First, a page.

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Probability question on a Markov like process
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More options Nov 10 2012, 1:25 pm
Newsgroups: alt.math.recreational
From: peter wanker <pwan...@yahoo.com>
Date: Sat, 10 Nov 2012 13:25:37 -0500
Local: Sat, Nov 10 2012 1:25 pm
Subject: Probability question on a Markov like process

The simplified version of a (newspaper column) problem
goes like this:

A starts with 2 dollars and B with 1 dollar. They play
a game by tossing a fair coin. If it comes up heads,
A gives B one dollar. If it comes up tails, B gives A
one dollar.The game ends when either one runs out
of coins. What are the chances that A will win?

It is not difficult to draw out the tree in this case.
To win the game

1. A should "win" the first toss
2. Lose the first, and win the next two
3. ....

Essentially, to win his path is

(LW)^n W, with n = 0, 1, 2, .....

where 'L' stands for losing and 'W' stands for
winning a toss.

The geometric sum gives the probablity as 2/3.

What I am after is the more complicated case of the
starting situation with A having 3 dollars and B with 2,
which is the problem in the newspaper.
Here the game does not terminate as easily as in the
previous case as there are many paths the "loop back"
to the starting configuration, unilke the "only way" in the
previous case. As the numbers increase for the
starting configuration, a player can recover even after
going into a prolonged losing streak -- something not
possible in the example.

What I am wondering is whether there is some sort of
recursive relation that can be written down to get the
probability of one of the players winning the game.

One wild guess is that in the starting state was (m, n),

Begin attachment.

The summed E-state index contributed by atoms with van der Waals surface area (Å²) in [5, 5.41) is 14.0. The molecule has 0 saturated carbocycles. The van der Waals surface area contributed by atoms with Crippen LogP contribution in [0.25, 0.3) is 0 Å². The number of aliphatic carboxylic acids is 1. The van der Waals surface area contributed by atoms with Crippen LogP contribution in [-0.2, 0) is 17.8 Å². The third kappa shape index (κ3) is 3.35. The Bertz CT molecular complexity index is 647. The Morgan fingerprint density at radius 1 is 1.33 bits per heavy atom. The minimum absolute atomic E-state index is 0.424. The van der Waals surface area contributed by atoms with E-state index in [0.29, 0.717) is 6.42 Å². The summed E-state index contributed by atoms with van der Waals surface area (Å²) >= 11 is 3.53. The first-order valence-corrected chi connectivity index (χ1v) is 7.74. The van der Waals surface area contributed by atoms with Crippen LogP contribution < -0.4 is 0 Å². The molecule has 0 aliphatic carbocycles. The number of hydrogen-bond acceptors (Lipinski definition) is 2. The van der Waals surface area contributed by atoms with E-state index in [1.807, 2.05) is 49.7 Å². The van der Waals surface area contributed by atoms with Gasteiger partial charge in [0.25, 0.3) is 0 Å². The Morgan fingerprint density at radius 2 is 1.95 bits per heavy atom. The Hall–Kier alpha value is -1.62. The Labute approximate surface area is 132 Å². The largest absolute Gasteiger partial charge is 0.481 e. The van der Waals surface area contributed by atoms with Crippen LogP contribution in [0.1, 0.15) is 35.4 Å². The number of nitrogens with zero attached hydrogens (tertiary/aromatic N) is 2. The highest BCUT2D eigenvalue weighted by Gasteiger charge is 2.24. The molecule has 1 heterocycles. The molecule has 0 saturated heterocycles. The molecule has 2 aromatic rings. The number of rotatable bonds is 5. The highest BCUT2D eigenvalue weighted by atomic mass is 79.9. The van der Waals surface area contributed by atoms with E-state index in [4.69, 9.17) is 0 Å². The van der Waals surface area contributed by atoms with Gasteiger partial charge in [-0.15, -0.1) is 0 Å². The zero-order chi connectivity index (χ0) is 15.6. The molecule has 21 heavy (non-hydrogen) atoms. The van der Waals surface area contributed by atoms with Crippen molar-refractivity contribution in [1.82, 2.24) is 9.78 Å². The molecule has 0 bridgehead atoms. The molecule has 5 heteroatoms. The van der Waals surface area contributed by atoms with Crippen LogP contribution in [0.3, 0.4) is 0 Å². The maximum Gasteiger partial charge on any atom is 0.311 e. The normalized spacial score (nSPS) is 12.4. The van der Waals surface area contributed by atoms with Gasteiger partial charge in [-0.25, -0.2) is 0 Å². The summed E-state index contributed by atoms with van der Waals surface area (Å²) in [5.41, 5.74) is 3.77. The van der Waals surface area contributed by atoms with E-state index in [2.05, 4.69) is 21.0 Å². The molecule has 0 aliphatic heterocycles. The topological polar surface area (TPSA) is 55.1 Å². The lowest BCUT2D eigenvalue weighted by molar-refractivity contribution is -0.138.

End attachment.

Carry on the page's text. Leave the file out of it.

the probability that A will win is

m/(m+n)

but I doubt life is that simple!

thanks
mt

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More options Nov 10 2012, 2:35 pm
Newsgroups: alt.math.recreational
Date: Sat, 10 Nov 2012 19:35:22 -0000
Local: Sat, Nov 10 2012 2:35 pm
Subject: Re: Probability question on a Markov like process
"peter wanker" <pwan...@yahoo.com> wrote in message

news:s66t989nphs0b9st9iefc9tlkknf4b66ik@4ax.com...

My recollection is that m/(m+n) is correct, which would mean that at least
in this scenario life *is* that simple :)

Of course, the result requires proof.  Search for the "gambler's ruin"
problem for some links to follow...

Regards,
Mike.

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More options Nov 13 2012, 8:05 pm
Newsgroups: alt.math.recreational
From: peter wanker <pwan...@yahoo.com>
Date: Tue, 13 Nov 2012 20:05:11 -0500
Local: Tues, Nov 13 2012 8:05 pm
Subject: Re: Probability question on a Markov like process
On Sat, 10 Nov 2012 19:35:22 -0000, "Mike Terry"

Thanks for the hint. Had never heard of "The Gambler's
Ruin" in statistics or Martin Gardner or other readings.

I guess that the idea of using a recursive approach is
the usual one, but I was badly off in the way I
wanted to use it. I was tryig to relate the probability
of wining from a certian position to itself after some
moves that brought back the intial state. But, thiss
leads to problems as there are too many ways that
it can come about. The "state transition" approach
is neat -- I was to fixated with my approach to
think of it.

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More options Nov 15 2012, 9:07 am
Newsgroups: alt.math.recreational
From: Macavity <raj.r...@gmail.com>
Date: Thu, 15 Nov 2012 06:07:06 -0800 (PST)
Local: Thurs, Nov 15 2012 9:07 am
Subject: Re: Probability question on a Markov like process

Well I don't know how different from state transition it appears, but many such problems look amenable to the following approach:

Let W be the total wealth - here "5".  Then if A has x, B must have W-x.
Probability of A winning at x is:
p(x) = 1/2 p(x+1) + 1/2 p(x-1)
as those are the only two outcomes possible at the next toss.  So clearly we always have the probability as an average of nearby probabilities.  The extreme ends (x = 0 or W) clearly can be assigned 0 and 1 probabilities.  Now solving should be easy for p(x) or p(3) specifically...

HTH.